Airports warn of costly terminal redesigns if Schengen falls

Two passengers hug each other as they look at the flight schedule board at the terminal for German air carrier Lufthansa at the Fraport airport in Frankfurt © Kai Pfaffenbach
It would cost hundreds of millions of euro to redesign terminals of large airports if Europe's Schengen zone of passport-free travel collapses, according to the airports association ACI Europe.

“In recent months, the Schengen system has faced mounting challenges due to an unprecedented migration crisis and renewed terrorist threats. Today, the European airport industry weighs in on the debate,” said the association’s statement.

The Schengen zone was set up more than 30 years ago. Airports’ terminals have been designed to separate Schengen and non-Schengen zones.

According to ACI Europe, there are about 443 airports within the Schengen zone which were used by around 1.2 billion people in 2015.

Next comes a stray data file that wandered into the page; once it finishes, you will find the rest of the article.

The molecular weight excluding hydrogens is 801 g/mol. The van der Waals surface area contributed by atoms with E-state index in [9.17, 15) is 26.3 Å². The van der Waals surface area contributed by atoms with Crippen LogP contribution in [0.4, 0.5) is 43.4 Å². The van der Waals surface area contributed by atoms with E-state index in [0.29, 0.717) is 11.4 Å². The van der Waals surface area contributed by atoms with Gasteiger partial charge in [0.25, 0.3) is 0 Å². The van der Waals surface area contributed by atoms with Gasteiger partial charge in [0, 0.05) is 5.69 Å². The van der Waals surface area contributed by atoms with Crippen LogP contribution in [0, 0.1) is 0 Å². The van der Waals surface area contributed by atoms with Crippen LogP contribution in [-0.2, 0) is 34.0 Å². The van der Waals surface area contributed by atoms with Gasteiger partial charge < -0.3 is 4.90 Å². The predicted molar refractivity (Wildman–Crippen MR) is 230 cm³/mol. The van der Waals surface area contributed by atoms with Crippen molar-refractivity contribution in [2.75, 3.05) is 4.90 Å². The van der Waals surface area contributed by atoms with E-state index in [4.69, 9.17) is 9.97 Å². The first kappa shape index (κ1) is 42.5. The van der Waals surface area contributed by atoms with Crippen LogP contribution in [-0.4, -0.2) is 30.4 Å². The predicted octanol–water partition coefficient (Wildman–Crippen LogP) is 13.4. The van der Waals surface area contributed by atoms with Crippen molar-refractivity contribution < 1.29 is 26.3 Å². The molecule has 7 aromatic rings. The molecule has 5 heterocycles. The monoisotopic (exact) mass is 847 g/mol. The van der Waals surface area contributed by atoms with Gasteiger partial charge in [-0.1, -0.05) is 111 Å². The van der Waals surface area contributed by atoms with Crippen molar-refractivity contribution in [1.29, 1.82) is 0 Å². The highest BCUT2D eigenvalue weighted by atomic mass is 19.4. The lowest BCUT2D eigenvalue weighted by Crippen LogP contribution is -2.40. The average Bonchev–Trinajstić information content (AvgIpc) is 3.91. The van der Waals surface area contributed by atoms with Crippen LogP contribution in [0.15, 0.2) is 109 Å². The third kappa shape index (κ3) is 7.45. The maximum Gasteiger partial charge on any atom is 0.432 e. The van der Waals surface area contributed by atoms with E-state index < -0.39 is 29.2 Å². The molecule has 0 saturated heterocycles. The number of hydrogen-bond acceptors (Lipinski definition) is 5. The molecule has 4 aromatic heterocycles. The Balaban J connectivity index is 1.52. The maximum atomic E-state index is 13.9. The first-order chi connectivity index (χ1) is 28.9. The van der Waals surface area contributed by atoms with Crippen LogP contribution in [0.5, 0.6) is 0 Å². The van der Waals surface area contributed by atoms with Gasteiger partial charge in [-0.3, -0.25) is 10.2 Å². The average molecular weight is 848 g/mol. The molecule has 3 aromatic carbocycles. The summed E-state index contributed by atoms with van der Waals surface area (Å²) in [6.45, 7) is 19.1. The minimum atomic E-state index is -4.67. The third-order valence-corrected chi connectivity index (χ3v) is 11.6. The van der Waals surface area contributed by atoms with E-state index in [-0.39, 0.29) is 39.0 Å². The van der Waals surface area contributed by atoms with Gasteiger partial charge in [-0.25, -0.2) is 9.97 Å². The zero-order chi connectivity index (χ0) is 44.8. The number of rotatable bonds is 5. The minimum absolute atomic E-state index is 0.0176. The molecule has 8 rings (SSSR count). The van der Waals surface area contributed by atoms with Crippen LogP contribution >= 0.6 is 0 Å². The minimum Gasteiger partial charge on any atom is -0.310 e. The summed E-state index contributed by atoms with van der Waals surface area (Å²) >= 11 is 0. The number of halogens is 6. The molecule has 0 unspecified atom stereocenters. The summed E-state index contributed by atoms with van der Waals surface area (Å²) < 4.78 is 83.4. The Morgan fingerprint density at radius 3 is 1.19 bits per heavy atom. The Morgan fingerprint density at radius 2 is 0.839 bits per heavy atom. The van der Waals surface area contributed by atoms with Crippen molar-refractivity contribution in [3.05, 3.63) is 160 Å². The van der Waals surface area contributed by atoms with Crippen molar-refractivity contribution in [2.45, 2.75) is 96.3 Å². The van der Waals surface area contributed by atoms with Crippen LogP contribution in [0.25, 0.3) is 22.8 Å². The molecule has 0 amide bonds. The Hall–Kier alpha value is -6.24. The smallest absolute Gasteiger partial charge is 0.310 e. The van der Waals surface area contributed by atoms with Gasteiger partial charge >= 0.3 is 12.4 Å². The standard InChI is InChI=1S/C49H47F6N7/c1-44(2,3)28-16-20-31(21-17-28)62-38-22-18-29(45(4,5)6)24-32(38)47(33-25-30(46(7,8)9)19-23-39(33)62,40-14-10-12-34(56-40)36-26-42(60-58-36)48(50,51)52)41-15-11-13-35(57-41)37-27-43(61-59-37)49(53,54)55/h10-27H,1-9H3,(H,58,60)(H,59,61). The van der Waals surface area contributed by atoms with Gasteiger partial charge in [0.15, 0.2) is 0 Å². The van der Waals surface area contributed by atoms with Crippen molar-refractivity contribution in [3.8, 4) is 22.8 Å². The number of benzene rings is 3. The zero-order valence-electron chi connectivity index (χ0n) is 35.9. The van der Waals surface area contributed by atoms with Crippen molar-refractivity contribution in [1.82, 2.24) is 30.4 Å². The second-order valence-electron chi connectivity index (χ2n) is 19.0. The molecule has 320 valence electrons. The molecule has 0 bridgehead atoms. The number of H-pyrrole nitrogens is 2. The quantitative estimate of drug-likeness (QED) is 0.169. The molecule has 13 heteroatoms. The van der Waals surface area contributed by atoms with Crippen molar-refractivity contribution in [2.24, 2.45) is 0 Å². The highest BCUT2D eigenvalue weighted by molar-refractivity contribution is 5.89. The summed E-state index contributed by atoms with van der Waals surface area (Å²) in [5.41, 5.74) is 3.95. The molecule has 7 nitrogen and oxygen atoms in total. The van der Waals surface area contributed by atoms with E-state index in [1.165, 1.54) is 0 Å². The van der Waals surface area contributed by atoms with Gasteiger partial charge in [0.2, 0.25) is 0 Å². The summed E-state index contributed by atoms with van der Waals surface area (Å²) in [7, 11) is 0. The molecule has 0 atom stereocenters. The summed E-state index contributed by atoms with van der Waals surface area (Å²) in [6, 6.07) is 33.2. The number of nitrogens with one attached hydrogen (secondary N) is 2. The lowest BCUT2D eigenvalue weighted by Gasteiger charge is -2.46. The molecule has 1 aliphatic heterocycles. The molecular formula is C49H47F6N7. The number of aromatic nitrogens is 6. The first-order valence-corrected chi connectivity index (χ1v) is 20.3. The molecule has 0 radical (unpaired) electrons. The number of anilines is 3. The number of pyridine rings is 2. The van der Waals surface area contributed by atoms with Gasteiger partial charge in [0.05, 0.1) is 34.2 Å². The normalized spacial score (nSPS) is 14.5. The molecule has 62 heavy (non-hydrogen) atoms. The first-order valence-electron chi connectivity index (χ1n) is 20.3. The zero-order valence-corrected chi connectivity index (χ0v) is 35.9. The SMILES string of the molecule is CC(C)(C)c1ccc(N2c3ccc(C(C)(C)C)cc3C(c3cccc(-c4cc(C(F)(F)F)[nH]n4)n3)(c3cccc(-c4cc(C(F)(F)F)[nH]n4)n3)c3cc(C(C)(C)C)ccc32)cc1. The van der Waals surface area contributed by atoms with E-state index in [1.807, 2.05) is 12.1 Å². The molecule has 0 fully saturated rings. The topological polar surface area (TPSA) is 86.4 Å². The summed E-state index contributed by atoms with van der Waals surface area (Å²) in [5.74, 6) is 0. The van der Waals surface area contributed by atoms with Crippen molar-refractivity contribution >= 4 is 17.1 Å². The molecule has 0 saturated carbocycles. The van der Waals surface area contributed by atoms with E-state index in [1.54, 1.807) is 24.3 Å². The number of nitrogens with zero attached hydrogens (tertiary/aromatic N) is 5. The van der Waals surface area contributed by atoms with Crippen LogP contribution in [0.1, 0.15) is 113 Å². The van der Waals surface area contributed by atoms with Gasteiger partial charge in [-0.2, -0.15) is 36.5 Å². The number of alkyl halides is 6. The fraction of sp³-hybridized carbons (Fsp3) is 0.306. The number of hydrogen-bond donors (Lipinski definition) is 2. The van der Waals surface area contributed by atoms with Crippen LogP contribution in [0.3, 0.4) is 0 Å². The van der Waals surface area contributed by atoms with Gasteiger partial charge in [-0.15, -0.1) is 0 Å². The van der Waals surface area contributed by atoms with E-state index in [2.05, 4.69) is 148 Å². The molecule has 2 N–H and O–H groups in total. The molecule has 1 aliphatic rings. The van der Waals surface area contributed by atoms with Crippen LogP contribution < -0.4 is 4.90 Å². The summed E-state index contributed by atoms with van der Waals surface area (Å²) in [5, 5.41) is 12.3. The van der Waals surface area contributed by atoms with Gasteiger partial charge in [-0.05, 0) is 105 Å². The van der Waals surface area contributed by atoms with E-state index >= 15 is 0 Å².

Olivier Jankovec, director general of ACI Europe said while it was not on the cards, any moves to reinstate air border controls between Schengen states could be quite devastating.

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"The immediate impact would be unprecedented levels of congestion and flight disruptions, with potential spillover effects across the entire European airport network," said Jankovec.

He added that airports would no longer be able to guarantee connection times between flights which could lead to longer travel times, reduced travel choices and degraded connectivity for Europe.

READ MORE: Schengen will ‘break down’ in 10 days if no solution to migrant crisis found – EU commissioner

The airports association urges Schengen should remain intact and efficient. It also welcomes moves by the European Commission to try to strengthen Schengen's external borders and as well as calls for extra police and border staff at airports.